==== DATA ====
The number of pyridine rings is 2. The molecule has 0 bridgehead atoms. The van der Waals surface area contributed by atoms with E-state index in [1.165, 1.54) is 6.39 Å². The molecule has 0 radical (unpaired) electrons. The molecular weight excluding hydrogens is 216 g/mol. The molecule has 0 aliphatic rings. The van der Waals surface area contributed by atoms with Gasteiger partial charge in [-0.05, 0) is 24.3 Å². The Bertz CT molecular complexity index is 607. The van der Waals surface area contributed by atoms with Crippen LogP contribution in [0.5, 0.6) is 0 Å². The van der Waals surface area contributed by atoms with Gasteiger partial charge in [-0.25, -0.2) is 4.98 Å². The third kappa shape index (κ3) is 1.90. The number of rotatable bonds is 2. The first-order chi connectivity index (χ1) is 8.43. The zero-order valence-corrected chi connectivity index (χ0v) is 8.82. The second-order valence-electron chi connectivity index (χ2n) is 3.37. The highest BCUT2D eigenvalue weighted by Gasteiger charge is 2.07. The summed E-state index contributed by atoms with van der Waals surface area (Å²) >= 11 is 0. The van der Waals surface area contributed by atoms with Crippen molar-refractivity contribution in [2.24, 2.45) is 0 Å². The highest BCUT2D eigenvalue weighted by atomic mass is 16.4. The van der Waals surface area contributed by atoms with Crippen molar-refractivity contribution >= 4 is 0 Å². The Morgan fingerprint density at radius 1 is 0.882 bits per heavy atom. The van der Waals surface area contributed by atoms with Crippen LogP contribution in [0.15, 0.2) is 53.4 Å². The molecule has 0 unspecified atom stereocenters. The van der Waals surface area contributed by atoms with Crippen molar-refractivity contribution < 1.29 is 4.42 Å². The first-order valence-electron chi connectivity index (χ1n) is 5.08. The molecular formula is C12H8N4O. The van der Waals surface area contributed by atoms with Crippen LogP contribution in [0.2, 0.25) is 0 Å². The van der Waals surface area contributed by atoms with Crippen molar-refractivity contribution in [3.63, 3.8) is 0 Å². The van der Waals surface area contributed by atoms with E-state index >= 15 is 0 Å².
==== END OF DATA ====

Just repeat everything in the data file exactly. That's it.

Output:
The number of pyridine rings is 2. The molecule has 0 bridgehead atoms. The van der Waals surface area contributed by atoms with E-state index in [1.165, 1.54) is 6.39 Å². The molecule has 0 radical (unpaired) electrons. The molecular weight excluding hydrogens is 216 g/mol. The molecule has 0 aliphatic rings. The van der Waals surface area contributed by atoms with Gasteiger partial charge in [-0.05, 0) is 24.3 Å². The Bertz CT molecular complexity index is 607. The van der Waals surface area contributed by atoms with Crippen LogP contribution in [0.5, 0.6) is 0 Å². The van der Waals surface area contributed by atoms with Gasteiger partial charge in [-0.25, -0.2) is 4.98 Å². The third kappa shape index (κ3) is 1.90. The number of rotatable bonds is 2. The first-order chi connectivity index (χ1) is 8.43. The zero-order valence-corrected chi connectivity index (χ0v) is 8.82. The second-order valence-electron chi connectivity index (χ2n) is 3.37. The highest BCUT2D eigenvalue weighted by Gasteiger charge is 2.07. The summed E-state index contributed by atoms with van der Waals surface area (Å²) >= 11 is 0. The van der Waals surface area contributed by atoms with Crippen molar-refractivity contribution in [2.24, 2.45) is 0 Å². The highest BCUT2D eigenvalue weighted by atomic mass is 16.4. The van der Waals surface area contributed by atoms with Crippen molar-refractivity contribution >= 4 is 0 Å². The Morgan fingerprint density at radius 1 is 0.882 bits per heavy atom. The van der Waals surface area contributed by atoms with Crippen LogP contribution in [0.15, 0.2) is 53.4 Å². The molecule has 0 unspecified atom stereocenters. The van der Waals surface area contributed by atoms with Crippen molar-refractivity contribution < 1.29 is 4.42 Å². The first-order valence-electron chi connectivity index (χ1n) is 5.08. The molecular formula is C12H8N4O. The van der Waals surface area contributed by atoms with Crippen LogP contribution in [0.2, 0.25) is 0 Å². The van der Waals surface area contributed by atoms with Crippen molar-refractivity contribution in [3.63, 3.8) is 0 Å². The van der Waals surface area contributed by atoms with E-state index >= 15 is 0 Å².